Some newly released polling shows three individual governors in serious re-election danger. Recording poor approval ratings for an extended period of months, governors Rick Scott (R-FL) and Pat Quinn (D-IL) were known to be in obvious trouble, but a Quinnipiac University poll from last week (June 5-10; 1,065 registered Colorado voters) also indicates that Colorado Gov. John Hickenlooper (D) is beginning to teeter. The Q-Poll projects that former Rep. Tom Tancredo (R-CO-6) is pulling to within just one-point (42-41 percent) of the Rocky Mountain chief executive. Such a result puts this governor, who was previously thought to be almost politically invincible, into a potentially competitive race.
In Florida, Republican Scott continues to trail two key Democratic potential opponents, but his standing is improving. To the northwest in Illinois, Democrat Quinn is also behind his top rivals — in this case fellow party members attempting to deny him re-nomination — and, he too, is on the upswing.
Quinnipiac just published the results of their new Florida poll (June 11-16; 1,176 registered Florida voters). They find that Gov. Scott has fought back to an almost even standing on his job approval rating (43:44 percent favorable to unfavorable), but still trails former Gov. Charlie Crist (D) and Sen. Bill Nelson, both by a substantial 10-point margin. Crist, the former Republican-turned-Independent-turned-Democrat, holds a 47-37 percent lead over the incumbent. Sen. Nelson, fresh from winning election to a third term this past November, scores an almost identical 48-38 percent margin against Scott. The senator claims he’s staying in his current job, but never fully closes the door on the issue of challenging the governor. It is unlikely he will do so, but such rhetoric certainly keeps his name and profile at the political forefront.
Crist is a different story, however. He will almost assuredly run, and his favorables are surprisingly high considering his ignominious temporary exit from Florida politics in 2010. You will remember that Marco Rubio, at the time a former state House Speaker, was building such strong momentum that Crist, even as a sitting Republican governor, was forced out of the Republican Party, and then chose to run for the Senate as an Independent. In the three-way contest, with his two opponents being Rubio (R) and then-Rep. Kendrick Meek (D-FL-17), Crist managed to score just 29.7 percent of the vote, placing second. Today, the Q-Poll posts him to a favorability index of 48:31 percent, which is an impressive rebound.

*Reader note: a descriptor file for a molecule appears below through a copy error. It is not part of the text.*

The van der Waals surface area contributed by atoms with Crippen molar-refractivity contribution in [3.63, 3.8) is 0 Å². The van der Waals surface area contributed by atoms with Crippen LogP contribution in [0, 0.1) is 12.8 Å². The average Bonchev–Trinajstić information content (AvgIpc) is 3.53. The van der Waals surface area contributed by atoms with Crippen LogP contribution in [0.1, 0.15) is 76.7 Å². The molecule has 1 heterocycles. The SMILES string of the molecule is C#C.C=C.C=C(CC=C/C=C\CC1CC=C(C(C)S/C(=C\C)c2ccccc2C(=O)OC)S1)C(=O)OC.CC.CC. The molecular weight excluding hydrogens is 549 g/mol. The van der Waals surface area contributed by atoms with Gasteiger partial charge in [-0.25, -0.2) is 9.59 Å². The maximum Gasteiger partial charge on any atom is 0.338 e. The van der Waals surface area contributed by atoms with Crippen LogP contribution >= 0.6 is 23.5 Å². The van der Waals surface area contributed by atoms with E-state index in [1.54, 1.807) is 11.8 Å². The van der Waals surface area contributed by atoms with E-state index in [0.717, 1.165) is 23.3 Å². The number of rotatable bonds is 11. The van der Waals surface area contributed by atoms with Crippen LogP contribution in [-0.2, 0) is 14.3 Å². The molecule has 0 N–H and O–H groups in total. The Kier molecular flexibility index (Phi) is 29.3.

The Illinois situation is totally different. Largely an intra-party affair, Gov. Quinn may now be facing two very well-known opponents, Attorney General Lisa Madigan and former US Commerce Secretary and ex-White House chief of staff (for President Obama), Bill Daley. Daley is also the son of legendary Chicago Mayor Richard J. Daley, and the brother of the city’s longest-serving mayor, Richard M. Daley. He recently formed a gubernatorial exploratory committee. Madigan, while saying she intends to run for governor, still hasn’t formally entered the race.
The We Ask America (WAA) organization ran an automated interview poll on June 13 of 1,322 Illinois registered Democrats. The data reveals Quinn to be trailing both Madigan and Daley. The survey forecasts Madigan at 32 percent; Daley claims 22 percent; and Quinn garners 21 percent. Though still in third place, the new polling does represent a significant improvement in the governor’s standing. But, an incumbent placing third in a party primary poll is never a good thing regardless of the margins, hence Gov. Quinn remains highly endangered.
WAA then segmented the race into individual contests between the incumbent and his two opponents. When Quinn and Madigan are isolated, the attorney general leads 44-33 percent. In a hypothetical contest between Quinn and Daley, the governor trails in this instance, too, but only 37-38 percent.
The Colorado poll is a stunner. Not only does Hickenlooper fare poorly against Tancredo, but he is in equally poor shape if Secretary of State Scott Gessler were to become the Republican nominee. In this latter pairing, Hickenlooper leads only 42-40 percent.
The segmentation reveals the governor’s weakness. Though leading within most demographic and geographic categories, he trails badly among voters 65 years and older (down 38-48 percent to Tancredo and 36-46 percent to Gessler), and amongst those not residing in the Denver metropolitan area. Hickenlooper only breaks even in the region known as the western slope (of the Rocky Mountains), trailing both Tancredo and Gessler 41-42 percent, and gets pummeled in the area Quinnipiac labels “the rest of the state.” In these rural areas of Colorado, Tancredo leads the Governor 50-29 percent, and Gessler tops him at 50-31 percent.